Monday night’s town hall to discuss hiring a replacement for retiring Fairfax County Executive Anthony H. Griffin
produced a impressive list of qualities that his successor should have: wisdom, decisiveness, political savvy, financial acumen, managerial finesse and more than a passing knowledge of regional problems, such as transportation and Virginia’s quirky laws and customs.
In short, the four panelists and 30 attendees at the 90-minute forum at the Kings Park Library came up with a job description that could fit “Superman,” said Supervisor John C. Cook (R-Braddock), who sponsored the event. Or maybe superwoman, as several participants also suggested.
As the Board of Supervisors opens the new year with its first regular meeting Tuesday, one of their top assignments over the coming months will be to recruit and hire a new county executive for the first time in more than a decade.
Griffin, 64, has said he plans to step down this spring after 12 years of quietly overseeing the daily workings of a government that serves more than 1 million people. The board intends to hold a nationwide search for a new county executive with the skills to manage the suburb of more than 400 square miles that has grown more diverse and urban in recent years.
The county executive “is probably the least known and probably the most important person in the county,” said Stuart Mendelsohn, a former Board of Supervisors member who moderated the town hall. “I think Tony is probably one of the longest serving county executives we’ve had primarily because he’s not somebody who seeks the limelight. He’s somebody who works behind the scenes.”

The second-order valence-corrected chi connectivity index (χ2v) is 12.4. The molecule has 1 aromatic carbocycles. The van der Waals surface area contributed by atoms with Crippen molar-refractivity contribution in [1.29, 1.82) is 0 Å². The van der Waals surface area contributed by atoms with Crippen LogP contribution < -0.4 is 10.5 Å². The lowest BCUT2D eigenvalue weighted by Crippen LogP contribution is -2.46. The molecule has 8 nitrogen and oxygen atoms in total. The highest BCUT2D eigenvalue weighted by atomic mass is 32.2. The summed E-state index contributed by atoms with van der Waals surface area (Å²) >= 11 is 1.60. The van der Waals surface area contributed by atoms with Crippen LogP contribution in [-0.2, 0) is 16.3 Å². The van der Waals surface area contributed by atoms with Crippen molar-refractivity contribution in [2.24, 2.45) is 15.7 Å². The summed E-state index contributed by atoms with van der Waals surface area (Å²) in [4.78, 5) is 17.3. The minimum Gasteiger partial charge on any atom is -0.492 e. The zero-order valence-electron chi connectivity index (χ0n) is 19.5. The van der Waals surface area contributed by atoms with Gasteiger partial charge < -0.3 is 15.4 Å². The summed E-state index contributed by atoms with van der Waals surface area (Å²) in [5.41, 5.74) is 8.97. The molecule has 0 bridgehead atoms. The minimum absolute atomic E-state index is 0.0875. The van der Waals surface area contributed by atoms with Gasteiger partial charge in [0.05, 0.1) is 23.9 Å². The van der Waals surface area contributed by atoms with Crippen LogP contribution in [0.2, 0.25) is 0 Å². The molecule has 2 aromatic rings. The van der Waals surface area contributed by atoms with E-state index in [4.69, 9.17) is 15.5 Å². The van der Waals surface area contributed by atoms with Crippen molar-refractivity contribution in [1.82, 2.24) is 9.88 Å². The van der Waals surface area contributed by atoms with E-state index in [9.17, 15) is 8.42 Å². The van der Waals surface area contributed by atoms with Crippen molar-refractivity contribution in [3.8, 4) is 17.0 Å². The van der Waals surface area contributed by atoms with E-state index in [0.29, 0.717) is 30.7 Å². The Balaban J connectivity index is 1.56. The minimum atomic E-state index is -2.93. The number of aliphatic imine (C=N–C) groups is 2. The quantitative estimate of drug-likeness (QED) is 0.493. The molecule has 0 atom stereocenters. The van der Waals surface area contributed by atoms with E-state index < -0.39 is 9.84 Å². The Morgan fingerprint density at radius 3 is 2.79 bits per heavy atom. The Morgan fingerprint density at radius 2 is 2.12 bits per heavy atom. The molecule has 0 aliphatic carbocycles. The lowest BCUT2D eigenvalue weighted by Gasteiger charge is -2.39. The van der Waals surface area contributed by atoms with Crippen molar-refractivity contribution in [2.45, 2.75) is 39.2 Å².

Members of the panel included Jon Peterson, an executive at The Peterson Companies, a significant developer in the region; Karen Conchar, president of the Fairfax County Government Employees Union/Service Employees International Union (FCGEU/SEIU); Ann Zuvekas, the current Braddock appointee to the Health Care Advisory Board; and Paul Liberty, a businessman.
Conchar, who represents most county employees outside of the public safety agencies, compared the search to “Mary Poppins,” a nanny who would be up to a demanding job. A survey of the workforce found that the most important quality for them would be to find someone who would respect them and use them as a resource.
Peterson and Liberty emphasized the importance of finding someone who understands economic development.
“I would describe it as walking on water without wetting the feet,” Zuvekas said. “You’ve got to have somebody who’s a good executive in general. Obviously, the person has to be smart. They have to have experience. They have to be listeners. They have to be a leader and inspire the workforce. They need to realize we’re in the midst of change due to the increasing diversity in the county and the fact that we’re moving from a suburban area to an urban area.. . It’s just an incredibly complex set of skills that’s needed.”
Zuvekas said she would urge the board to find someone who has managed a jurisdiction with similar characteristics.
Mark Werfel, a retired federal employee who served on a budget committee for Braddock, said the new county executive should work harder to make the county’s workings more transparent to its residents. Although the county often produces a welter of information on its budget and other affairs, Werfel said the county can still be resistant to sharing information about programs with the public or within its agencies, making it difficult to assess what’s really going on with policies such as affordable housing.
“The common complaint is, you don’t get information, you get frustrated,” Werfel said.
The county has also asked the public to share their thoughts through an online survey. The survey asks participants to rank qualities in areas such as fiscal expertise, experience handling economic development, working with school officials and emergency management. The survey also asks participants to list the top two challenges the county faces and invites additional comments and opinions.